This item originally appeared in the April 8, 2004 issue of The Tech Talk.
By ERIN HOPKINS
Smoking is a subject that affects students who smoke and who do not.
"No Smoking" signs can be seen in all the buildings on campus. Students can be seen smoking outside George T. Madison Hall or the Student Center either after or between classes.
How does this make most students feel?
Erin Sheehan, a sophomore psychology major, said she chooses to walk another way to class because of other students' habits.
"I go over [to the entrance] by Hale Hall to avoid the smoke," Sheehan said.
"I think [smokers] should either be so many feet from the building or in a central courtyard that doesn't have a lot of traffic."
According to http://www.quitsmoking.com, second-hand smoking accounts for as many as possibly 30,000 to 50,000 deaths annually from heart disease in non-smokers.
Chris Coleman, a senior electrical engineering major, said, "We have an obligation morally, if not legally, to respect people's right.
"I have a right to breathe clean air. They have the right to smoke, but that shouldn't infringe on the rights of others. It's an issue of common courtesy."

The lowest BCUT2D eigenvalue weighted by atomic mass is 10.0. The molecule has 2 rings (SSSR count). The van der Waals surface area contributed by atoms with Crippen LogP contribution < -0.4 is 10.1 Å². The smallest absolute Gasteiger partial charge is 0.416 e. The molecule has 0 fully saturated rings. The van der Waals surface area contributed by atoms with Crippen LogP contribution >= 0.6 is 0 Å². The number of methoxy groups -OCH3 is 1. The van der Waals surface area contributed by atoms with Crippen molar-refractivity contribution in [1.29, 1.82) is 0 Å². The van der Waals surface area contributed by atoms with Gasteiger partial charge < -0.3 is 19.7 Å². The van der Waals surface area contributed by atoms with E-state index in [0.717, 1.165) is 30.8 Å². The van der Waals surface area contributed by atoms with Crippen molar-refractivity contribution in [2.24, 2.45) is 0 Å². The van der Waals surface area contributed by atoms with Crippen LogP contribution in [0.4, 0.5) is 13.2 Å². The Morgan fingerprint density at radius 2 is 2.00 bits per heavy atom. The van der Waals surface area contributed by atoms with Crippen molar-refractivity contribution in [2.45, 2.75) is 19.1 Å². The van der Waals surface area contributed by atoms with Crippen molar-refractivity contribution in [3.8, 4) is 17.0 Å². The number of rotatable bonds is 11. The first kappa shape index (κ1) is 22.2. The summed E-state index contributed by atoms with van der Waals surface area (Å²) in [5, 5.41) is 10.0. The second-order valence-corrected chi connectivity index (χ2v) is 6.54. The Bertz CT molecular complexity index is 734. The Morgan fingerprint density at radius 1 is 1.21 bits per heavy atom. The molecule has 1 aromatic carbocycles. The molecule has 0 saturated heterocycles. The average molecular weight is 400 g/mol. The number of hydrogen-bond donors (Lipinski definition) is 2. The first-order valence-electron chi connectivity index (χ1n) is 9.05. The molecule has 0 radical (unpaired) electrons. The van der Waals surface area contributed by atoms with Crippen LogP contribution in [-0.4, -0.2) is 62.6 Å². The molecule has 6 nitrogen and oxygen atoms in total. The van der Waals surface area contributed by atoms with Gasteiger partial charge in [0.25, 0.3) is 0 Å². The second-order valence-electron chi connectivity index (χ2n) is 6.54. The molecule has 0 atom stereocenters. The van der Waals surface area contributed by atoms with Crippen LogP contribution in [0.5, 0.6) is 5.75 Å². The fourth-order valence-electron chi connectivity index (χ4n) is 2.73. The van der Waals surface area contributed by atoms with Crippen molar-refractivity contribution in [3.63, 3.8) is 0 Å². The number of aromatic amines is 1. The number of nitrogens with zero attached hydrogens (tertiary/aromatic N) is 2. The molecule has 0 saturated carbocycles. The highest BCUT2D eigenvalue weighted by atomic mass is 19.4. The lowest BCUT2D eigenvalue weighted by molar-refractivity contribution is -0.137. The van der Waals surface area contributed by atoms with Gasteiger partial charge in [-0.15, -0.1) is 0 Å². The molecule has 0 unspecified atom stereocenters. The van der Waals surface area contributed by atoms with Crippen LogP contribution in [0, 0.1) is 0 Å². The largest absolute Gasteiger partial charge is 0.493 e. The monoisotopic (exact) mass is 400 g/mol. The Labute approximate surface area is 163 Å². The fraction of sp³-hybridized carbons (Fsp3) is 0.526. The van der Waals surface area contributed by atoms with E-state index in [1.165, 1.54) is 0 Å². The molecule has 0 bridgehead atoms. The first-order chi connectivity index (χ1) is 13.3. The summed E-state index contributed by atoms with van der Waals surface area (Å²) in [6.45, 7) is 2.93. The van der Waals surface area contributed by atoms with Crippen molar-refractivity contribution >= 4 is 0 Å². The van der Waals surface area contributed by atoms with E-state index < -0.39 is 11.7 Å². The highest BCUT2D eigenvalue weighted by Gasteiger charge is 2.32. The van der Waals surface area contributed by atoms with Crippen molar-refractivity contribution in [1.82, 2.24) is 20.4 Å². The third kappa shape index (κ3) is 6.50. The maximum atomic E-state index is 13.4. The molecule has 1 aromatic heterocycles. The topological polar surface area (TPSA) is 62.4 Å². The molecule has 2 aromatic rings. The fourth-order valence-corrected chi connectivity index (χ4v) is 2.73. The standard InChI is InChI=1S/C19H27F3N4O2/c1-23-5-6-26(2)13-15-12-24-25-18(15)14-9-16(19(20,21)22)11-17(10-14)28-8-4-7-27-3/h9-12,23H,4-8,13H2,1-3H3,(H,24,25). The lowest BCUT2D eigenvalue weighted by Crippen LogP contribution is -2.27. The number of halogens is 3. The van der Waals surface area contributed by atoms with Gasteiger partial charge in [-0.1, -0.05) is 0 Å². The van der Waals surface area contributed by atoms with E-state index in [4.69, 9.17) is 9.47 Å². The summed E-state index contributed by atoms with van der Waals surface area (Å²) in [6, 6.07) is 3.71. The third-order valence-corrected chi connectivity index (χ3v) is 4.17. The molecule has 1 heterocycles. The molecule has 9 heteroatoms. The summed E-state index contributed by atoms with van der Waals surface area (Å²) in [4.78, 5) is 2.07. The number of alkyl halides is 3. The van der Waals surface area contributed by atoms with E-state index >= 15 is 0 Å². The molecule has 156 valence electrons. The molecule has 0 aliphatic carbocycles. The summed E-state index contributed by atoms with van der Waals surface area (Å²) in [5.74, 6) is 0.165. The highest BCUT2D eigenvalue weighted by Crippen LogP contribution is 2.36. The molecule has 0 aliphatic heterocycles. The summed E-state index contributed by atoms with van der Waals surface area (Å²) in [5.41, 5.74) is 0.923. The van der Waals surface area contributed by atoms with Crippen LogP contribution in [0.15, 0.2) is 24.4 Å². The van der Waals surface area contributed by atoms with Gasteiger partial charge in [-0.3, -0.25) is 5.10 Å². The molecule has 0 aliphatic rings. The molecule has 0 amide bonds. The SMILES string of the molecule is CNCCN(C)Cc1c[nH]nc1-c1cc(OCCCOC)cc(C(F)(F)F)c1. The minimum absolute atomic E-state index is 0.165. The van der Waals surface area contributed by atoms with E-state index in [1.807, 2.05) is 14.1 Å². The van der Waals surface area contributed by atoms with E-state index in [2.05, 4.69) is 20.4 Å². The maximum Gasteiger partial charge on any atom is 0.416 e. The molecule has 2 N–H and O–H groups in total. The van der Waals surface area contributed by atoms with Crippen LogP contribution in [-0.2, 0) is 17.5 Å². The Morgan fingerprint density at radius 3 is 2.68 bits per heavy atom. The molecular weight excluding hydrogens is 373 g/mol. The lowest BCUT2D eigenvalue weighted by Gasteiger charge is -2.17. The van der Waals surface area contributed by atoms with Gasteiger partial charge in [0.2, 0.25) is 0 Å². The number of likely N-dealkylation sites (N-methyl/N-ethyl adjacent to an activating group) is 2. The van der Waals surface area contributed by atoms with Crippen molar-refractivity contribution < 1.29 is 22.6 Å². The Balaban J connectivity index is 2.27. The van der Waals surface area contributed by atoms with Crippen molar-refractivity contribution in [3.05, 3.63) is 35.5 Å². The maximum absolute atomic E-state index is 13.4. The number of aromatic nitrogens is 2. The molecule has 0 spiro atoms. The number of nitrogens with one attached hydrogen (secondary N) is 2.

According to the Student Code of Conduct, smoking in the buildings was prohibited in 1989. However, the issue of where students smoke and don't smoke tends to be a difficult one.
"In a public area, it becomes a matter of public health, especially with second-hand smoke," Coleman said.
Dr. Lori Lindley, an assistant professor of psychology, shared a different opinion on the matter. She said smoking is a difficult subject because both smokers and non-smokers have rights.
"When you get in the outside area it's hard to designate where people should and shouldn't smoke," Lindley said.
Students who smoke do not seem to mind having to walk outside to have a cigarette. During the day, students can be seen smoking while sitting at the tables outside the Student Center.
Tadd Stevens, a senior environmental science and political science double major, said, "I don't think people should be able to smoke inside the building, that's rude. But anybody who tries to impose on me to not smoke outside, that's rude too."
Jeremy Penn, a student sitting outside GTM and a freshman history major, shared the same opinion as Stevens.
"I don't mind having to smoke outside, that's just common sense," Penn said.
Some students do not really seem to be bothered by the smoke at all.
"As long as the smoke stays outside, I don't mind," Amanda Peeler, a sophomore architecture major, said.
Smoking is not a healthy habit. Students have the option to either smoke or not to smoke and also share different opinions on the matter.